Furthermore, cutting is a poor solution to plate armour. Instead if a fencer would be expected to grip the blade with one hand in a technique called 'half-swording', where the sword would be wielded more like a spear, allowing increased precision to stab into the joints and exposed bits where the armour is not covering. Another technique utilized in armoured combat itself is the Mordschlag, where the blade is gripped with both hands. In this technique the sword functions more like a warhammer, to crush through the enemy's armour. With proper technique to grip the blade, (Pressing against the flat and not sliding on the edges) one may use these techniques without fear of cutting themselves.)
The short answer is that every society developed weapons best suited for the military tactics of its era. The katana is no better a weapon than any contemporary longsword. Each was crafted according to the needs of its times.

Rather than compare weapons from different cultures and different eras against each other, it is more meaningful to consider how each sword was designed to be used against which types of armour and in what types of tactics.

Also, it's worth noting that the sword, while prestigious, was rarely the primary field weapon in most battles before the gunpowder era.
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Old 2013-04-19, 09:32   Link #7
Kyuu
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Originally Posted by Kyero Fox View Post
They had to be very careful making swords in japan. They had very very bad materials to make them.
And yet, the swords produced were very reputable. Some bit of ingenuity must go along with that.
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Old 2013-04-19, 09:55   Link #8
SaintessHeart
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I propose a merged martial arts and its weapons thread from all the individual threads floating around.
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Old 2013-04-19, 10:00   Link #9
Masuzu
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Well I think there's this 'Forum Reorganisation' thing going around, so probably I don't know.
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Old 2013-04-19, 10:50   Link #10
Roger Rambo
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Originally Posted by theflyingturkey View Post
Furthermore, cutting is a poor solution to plate armour. Instead if a fencer would be expected to grip the blade with one hand in a technique called 'half-swording', where the sword would be wielded more like a spear, allowing increased precision to stab into the joints and exposed bits where the armour is not covering. Another technique utilized in armoured combat itself is the Mordschlag, where the blade is gripped with both hands. In this technique the sword functions more like a warhammer, to crush through the enemy's armour. With proper technique to grip the blade, (Pressing against the flat and not sliding on the edges) one may use these techniques without fear of cutting themselves.)
Though honestly, if you're fighting a guy in heavy full covering armor, a sword is a pretty inefficient tool to kill him with. Warhammer or poleaxes would be generally superior.
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Old 2013-04-19, 14:17   Link #11
SaintessHeart
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Originally Posted by Roger Rambo View Post
Though honestly, if you're fighting a guy in heavy full covering armor, a sword is a pretty inefficient tool to kill him with. Warhammer or poleaxes would be generally superior.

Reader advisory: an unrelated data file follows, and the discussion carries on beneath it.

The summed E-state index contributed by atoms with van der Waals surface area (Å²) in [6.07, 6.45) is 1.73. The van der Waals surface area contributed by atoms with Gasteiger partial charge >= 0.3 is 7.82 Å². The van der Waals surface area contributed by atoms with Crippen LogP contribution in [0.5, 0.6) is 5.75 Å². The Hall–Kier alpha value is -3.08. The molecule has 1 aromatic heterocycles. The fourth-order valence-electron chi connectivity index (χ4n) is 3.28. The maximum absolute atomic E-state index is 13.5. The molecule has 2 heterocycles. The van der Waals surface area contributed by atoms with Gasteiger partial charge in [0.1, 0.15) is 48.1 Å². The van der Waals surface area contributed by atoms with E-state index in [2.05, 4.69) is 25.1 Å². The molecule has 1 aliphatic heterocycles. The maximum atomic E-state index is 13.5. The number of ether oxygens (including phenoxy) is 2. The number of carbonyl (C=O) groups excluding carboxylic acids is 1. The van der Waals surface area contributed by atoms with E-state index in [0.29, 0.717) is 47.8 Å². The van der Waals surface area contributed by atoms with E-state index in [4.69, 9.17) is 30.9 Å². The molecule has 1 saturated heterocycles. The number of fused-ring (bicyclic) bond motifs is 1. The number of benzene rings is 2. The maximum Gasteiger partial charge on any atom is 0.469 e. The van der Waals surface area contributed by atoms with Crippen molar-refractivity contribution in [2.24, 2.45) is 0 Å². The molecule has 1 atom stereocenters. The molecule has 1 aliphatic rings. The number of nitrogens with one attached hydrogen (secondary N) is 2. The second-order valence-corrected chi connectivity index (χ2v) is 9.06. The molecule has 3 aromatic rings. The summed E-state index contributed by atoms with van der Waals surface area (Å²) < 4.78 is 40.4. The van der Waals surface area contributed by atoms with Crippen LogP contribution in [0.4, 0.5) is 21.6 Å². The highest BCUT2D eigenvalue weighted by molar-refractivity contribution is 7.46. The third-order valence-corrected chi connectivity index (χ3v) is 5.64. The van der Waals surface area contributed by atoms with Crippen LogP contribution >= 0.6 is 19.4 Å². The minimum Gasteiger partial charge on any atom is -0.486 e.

Or a morningstar.

In fact, armor has always been overrated. Most of the soldiers in the past do not wear the heavy plate armor as it is expensive and often reserved for those who can afford to buy and maintain it. Chainmail is also quite expensive and hard to mass manufacture, so most soldiers went with cured hard leather and longer ranged weapons, like pikes and polearms which can cause hurt in simple movements.

Of course, there are the "metrosexual" Doppelsoldners who dress in bright colours and wield two-handed swords. We would have laughed at them today for their dress code, but in those days they are considered the dangerous elite swordsmen that they were known as Meister des langen Schwert (Master of Long Sword), cutting down horse riders and pikemen with ease.
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Old 2013-04-19, 16:22   Link #12
Roger Rambo
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Originally Posted by SaintessHeart View Post
Or a morningstar.
Dunno. A warhammer with a back spike on it is REALLY dangerous.

Quote:
Originally Posted by SaintessHeart View Post
In fact, armor has always been overrated. Most of the soldiers in the past do not wear the heavy plate armor as it is expensive and often reserved for those who can afford to buy and maintain it. Chainmail is also quite expensive and hard to mass manufacture, so most soldiers went with cured hard leather and longer ranged weapons, like pikes and polearms which can cause hurt in simple movements.
I'm not sure that's a good way to put it. Armor was quite expensive, yes, but if it really was so overrated, societies and warriors who could afford it wouldn't have invested so much of their resources into improving it. Most common foot soldiers might not be able to metal armor, but I doubt very many of them would turn down the opportunity to be wearing plate mail if they started getting peppered by bows.

YouTube
Sorry; dynamic content not loaded. Reload?


There are still limitations, and obviously things dedicated to going through armor can often do it, but doesn't necessarily mean its overrated.



Also, I would suggest not trying certain European sword techniques without armored gauntlets.


Or at least I'd feel better with gauntlets.

Last edited by Roger Rambo; 2013-04-19 at 16:40.
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Old 2013-04-19, 16:40   Link #13
Xellos-_^
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Originally Posted by theflyingturkey View Post

Eastern swords arts, particularly east asian sword arts, are renown for their grace, elegance and efficiency. Martial artist whom practice them are known for both their fighting prowess and humility.
You need to separate which country actually use a sword on the battlefield.

In China, the sword is more ceremonial then functional. The main weapon on the battlefield are polearm types.